A tragedy was transformed into a triumph by a market community flash mob, and everybody involved was moved by the experience.
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In this box: 1/2 # Spinach, 1 bu
Parsley, 1 bu Radishes, 2# German Butterball Potatoes, 1# Heirloom
Tomatoes, 1 basket Cherry Tomatoes, 2 Yellow Bell Peppers, 1 Tuscan
Cantaloupe!, 1 Honeydew Melon!! (weights are approx.) Everything is
Ripe Bell Peppers
Peppers come in so many shapes, colors & flavors; from sweet to very hot, from blocky to long and thin, green, purple, white, orange, yellow, or red. Originally from Central America, peppers are now an essential ingredient in cuisines around the world. Traditionally many cultures dried peppers for seasoning food year round, chili powder, paprika, cayenne, dried sweet pepper flakes, and those hot little dried red peppers from Sichuan cooking come to mind. We eat most of ours fresh, or freeze them for winter use. Often we roast them before freezing for a richer flavor. If you are interested in roasting a bunch of peppers for the winter, we can take orders for a 15-pound box of "seconds" peppers for $20. Peppers are in the same family as tomatoes, and like tomatoes are best if they are not stored in the refrigerator. Since peppers are a semi-tropical fruit, refrigerator temperatures will cause flavor and texture changes that are undesirable. Also like tomatoes, peppers start out green, or sometimes purple, or cream colored, becoming red, yellow or orange as they ripen. When ripe the flavor becomes sweeter, richer, and less bitter.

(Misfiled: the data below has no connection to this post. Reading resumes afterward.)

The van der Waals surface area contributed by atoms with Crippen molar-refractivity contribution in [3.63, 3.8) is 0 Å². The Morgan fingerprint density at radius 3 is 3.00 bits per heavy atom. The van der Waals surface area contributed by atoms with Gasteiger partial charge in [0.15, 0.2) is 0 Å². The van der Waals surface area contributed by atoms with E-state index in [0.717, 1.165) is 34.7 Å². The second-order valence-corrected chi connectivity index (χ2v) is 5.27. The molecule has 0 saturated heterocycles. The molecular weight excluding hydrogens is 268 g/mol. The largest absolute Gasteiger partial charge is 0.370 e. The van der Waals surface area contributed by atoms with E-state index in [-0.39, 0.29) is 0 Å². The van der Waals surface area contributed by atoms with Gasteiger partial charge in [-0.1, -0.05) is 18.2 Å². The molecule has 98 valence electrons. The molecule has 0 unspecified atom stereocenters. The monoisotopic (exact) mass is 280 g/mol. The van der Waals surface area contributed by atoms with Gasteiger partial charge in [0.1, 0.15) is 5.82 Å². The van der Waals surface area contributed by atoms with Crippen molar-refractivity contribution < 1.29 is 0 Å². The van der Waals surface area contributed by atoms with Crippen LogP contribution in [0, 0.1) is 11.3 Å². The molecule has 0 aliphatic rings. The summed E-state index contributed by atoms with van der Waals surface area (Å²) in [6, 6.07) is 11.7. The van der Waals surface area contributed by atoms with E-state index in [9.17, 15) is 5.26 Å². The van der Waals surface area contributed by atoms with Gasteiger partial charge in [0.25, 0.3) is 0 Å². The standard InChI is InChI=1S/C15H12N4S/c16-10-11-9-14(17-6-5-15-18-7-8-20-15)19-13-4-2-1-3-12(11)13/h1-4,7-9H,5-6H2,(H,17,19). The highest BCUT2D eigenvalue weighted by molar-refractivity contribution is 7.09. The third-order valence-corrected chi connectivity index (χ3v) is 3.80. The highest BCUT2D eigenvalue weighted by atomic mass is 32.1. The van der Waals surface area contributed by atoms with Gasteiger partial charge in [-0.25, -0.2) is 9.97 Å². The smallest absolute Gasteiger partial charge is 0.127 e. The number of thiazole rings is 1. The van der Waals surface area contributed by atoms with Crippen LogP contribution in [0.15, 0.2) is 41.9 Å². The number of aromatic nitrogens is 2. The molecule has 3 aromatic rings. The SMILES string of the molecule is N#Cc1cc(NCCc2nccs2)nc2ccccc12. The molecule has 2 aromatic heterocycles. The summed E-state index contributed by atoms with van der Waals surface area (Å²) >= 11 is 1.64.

Ripe peppers also contain many time more vitamins C & A than green peppers do. Here's a quotable fact for the week: a cup of chopped ripe pepper has more vitamin C than a cup of orange juice.
Our family enjoys parsley regularly, especially in Quinoa tabbouleh (find the recipe on our web site-Last Year's Newsetters Week 7), and also as a cooked vegetable-added to stir-fry dishes and soups.
Here are a couple of new ideas from the book: from Asparagus to Zucchini (Madison Area CSA Coalition)
Parsley Pasta Sauce
1 cup packed fresh parsley leaves
1/4 cup olive oil
1 tsp dried oregano
1/2 tsp salt & 1/2 tsp black pepper
2 cloves garlic
1 cup sour cream
1/4 cup grated Parmesan cheese
Combine parsley, olive oil, oregano, salt, garlic, and pepper in food processor. Chop finely. Add sour cream & Parmesan; puree. Place mixture in a saucepan; heat to almost boiling. Serve over cooked pasta.